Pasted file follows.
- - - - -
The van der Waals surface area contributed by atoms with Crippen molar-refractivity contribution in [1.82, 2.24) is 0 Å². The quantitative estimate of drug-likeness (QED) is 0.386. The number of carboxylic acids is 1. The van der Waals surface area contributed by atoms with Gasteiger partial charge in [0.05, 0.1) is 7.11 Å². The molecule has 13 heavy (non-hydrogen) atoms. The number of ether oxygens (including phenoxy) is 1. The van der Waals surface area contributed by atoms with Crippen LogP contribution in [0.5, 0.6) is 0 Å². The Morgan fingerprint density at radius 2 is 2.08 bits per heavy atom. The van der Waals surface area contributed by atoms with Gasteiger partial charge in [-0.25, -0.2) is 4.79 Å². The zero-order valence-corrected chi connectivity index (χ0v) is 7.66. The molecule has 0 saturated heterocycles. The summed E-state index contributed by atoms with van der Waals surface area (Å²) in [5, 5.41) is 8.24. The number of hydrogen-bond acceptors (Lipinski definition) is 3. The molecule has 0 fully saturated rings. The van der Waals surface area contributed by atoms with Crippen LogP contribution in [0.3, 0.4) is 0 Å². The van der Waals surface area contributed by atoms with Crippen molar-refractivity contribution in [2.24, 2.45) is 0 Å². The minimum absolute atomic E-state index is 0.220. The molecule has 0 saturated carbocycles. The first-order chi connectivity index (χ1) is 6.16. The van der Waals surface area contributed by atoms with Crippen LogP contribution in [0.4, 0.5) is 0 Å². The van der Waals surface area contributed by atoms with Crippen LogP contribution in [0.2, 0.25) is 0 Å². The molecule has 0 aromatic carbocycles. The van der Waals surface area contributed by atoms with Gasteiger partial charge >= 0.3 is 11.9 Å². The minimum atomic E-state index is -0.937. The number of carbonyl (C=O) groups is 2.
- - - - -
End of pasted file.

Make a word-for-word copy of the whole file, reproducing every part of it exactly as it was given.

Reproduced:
The van der Waals surface area contributed by atoms with Crippen molar-refractivity contribution in [1.82, 2.24) is 0 Å². The quantitative estimate of drug-likeness (QED) is 0.386. The number of carboxylic acids is 1. The van der Waals surface area contributed by atoms with Gasteiger partial charge in [0.05, 0.1) is 7.11 Å². The molecule has 13 heavy (non-hydrogen) atoms. The number of ether oxygens (including phenoxy) is 1. The van der Waals surface area contributed by atoms with Crippen LogP contribution in [0.5, 0.6) is 0 Å². The Morgan fingerprint density at radius 2 is 2.08 bits per heavy atom. The van der Waals surface area contributed by atoms with Gasteiger partial charge in [-0.25, -0.2) is 4.79 Å². The zero-order valence-corrected chi connectivity index (χ0v) is 7.66. The molecule has 0 saturated heterocycles. The summed E-state index contributed by atoms with van der Waals surface area (Å²) in [5, 5.41) is 8.24. The number of hydrogen-bond acceptors (Lipinski definition) is 3. The molecule has 0 fully saturated rings. The van der Waals surface area contributed by atoms with Crippen LogP contribution in [0.3, 0.4) is 0 Å². The van der Waals surface area contributed by atoms with Crippen molar-refractivity contribution in [2.24, 2.45) is 0 Å². The minimum absolute atomic E-state index is 0.220. The molecule has 0 saturated carbocycles. The first-order chi connectivity index (χ1) is 6.16. The van der Waals surface area contributed by atoms with Crippen LogP contribution in [0.4, 0.5) is 0 Å². The van der Waals surface area contributed by atoms with Crippen LogP contribution in [0.2, 0.25) is 0 Å². The molecule has 0 aromatic carbocycles. The van der Waals surface area contributed by atoms with Gasteiger partial charge >= 0.3 is 11.9 Å². The minimum atomic E-state index is -0.937. The number of carbonyl (C=O) groups is 2.